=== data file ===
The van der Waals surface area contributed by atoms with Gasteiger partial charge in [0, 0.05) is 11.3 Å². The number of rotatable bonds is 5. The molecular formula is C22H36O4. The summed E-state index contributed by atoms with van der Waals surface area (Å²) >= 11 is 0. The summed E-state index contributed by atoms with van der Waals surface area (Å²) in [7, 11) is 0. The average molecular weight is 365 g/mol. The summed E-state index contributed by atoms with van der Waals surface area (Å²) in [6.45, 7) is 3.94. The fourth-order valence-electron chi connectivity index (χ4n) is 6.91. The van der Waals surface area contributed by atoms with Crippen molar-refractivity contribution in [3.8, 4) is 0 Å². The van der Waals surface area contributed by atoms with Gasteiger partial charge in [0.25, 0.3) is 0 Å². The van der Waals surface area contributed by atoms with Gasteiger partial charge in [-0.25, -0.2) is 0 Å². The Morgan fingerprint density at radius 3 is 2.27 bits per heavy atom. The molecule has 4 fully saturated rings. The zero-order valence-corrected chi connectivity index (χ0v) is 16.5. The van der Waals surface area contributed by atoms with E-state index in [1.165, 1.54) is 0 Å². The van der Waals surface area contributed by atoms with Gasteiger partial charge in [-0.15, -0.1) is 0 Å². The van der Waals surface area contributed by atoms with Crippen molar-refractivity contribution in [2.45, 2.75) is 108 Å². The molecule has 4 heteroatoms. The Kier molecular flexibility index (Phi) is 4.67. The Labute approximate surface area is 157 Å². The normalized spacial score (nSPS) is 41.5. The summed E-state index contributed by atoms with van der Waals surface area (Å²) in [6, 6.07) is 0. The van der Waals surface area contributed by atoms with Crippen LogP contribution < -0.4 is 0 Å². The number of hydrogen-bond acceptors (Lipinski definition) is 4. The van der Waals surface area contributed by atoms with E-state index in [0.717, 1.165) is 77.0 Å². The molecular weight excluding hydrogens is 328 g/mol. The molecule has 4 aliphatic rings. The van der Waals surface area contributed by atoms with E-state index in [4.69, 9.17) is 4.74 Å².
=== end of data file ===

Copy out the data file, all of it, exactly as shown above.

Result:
The van der Waals surface area contributed by atoms with Gasteiger partial charge in [0, 0.05) is 11.3 Å². The number of rotatable bonds is 5. The molecular formula is C22H36O4. The summed E-state index contributed by atoms with van der Waals surface area (Å²) >= 11 is 0. The summed E-state index contributed by atoms with van der Waals surface area (Å²) in [7, 11) is 0. The average molecular weight is 365 g/mol. The summed E-state index contributed by atoms with van der Waals surface area (Å²) in [6.45, 7) is 3.94. The fourth-order valence-electron chi connectivity index (χ4n) is 6.91. The van der Waals surface area contributed by atoms with Crippen molar-refractivity contribution in [3.8, 4) is 0 Å². The van der Waals surface area contributed by atoms with Gasteiger partial charge in [0.25, 0.3) is 0 Å². The van der Waals surface area contributed by atoms with Gasteiger partial charge in [-0.25, -0.2) is 0 Å². The Morgan fingerprint density at radius 3 is 2.27 bits per heavy atom. The molecule has 4 fully saturated rings. The zero-order valence-corrected chi connectivity index (χ0v) is 16.5. The van der Waals surface area contributed by atoms with E-state index in [1.165, 1.54) is 0 Å². The van der Waals surface area contributed by atoms with Gasteiger partial charge in [-0.15, -0.1) is 0 Å². The van der Waals surface area contributed by atoms with Crippen molar-refractivity contribution in [2.45, 2.75) is 108 Å². The molecule has 4 heteroatoms. The Kier molecular flexibility index (Phi) is 4.67. The Labute approximate surface area is 157 Å². The normalized spacial score (nSPS) is 41.5. The summed E-state index contributed by atoms with van der Waals surface area (Å²) in [6, 6.07) is 0. The van der Waals surface area contributed by atoms with Crippen LogP contribution < -0.4 is 0 Å². The number of hydrogen-bond acceptors (Lipinski definition) is 4. The van der Waals surface area contributed by atoms with E-state index in [0.717, 1.165) is 77.0 Å². The molecular weight excluding hydrogens is 328 g/mol. The molecule has 4 aliphatic rings. The van der Waals surface area contributed by atoms with E-state index in [4.69, 9.17) is 4.74 Å².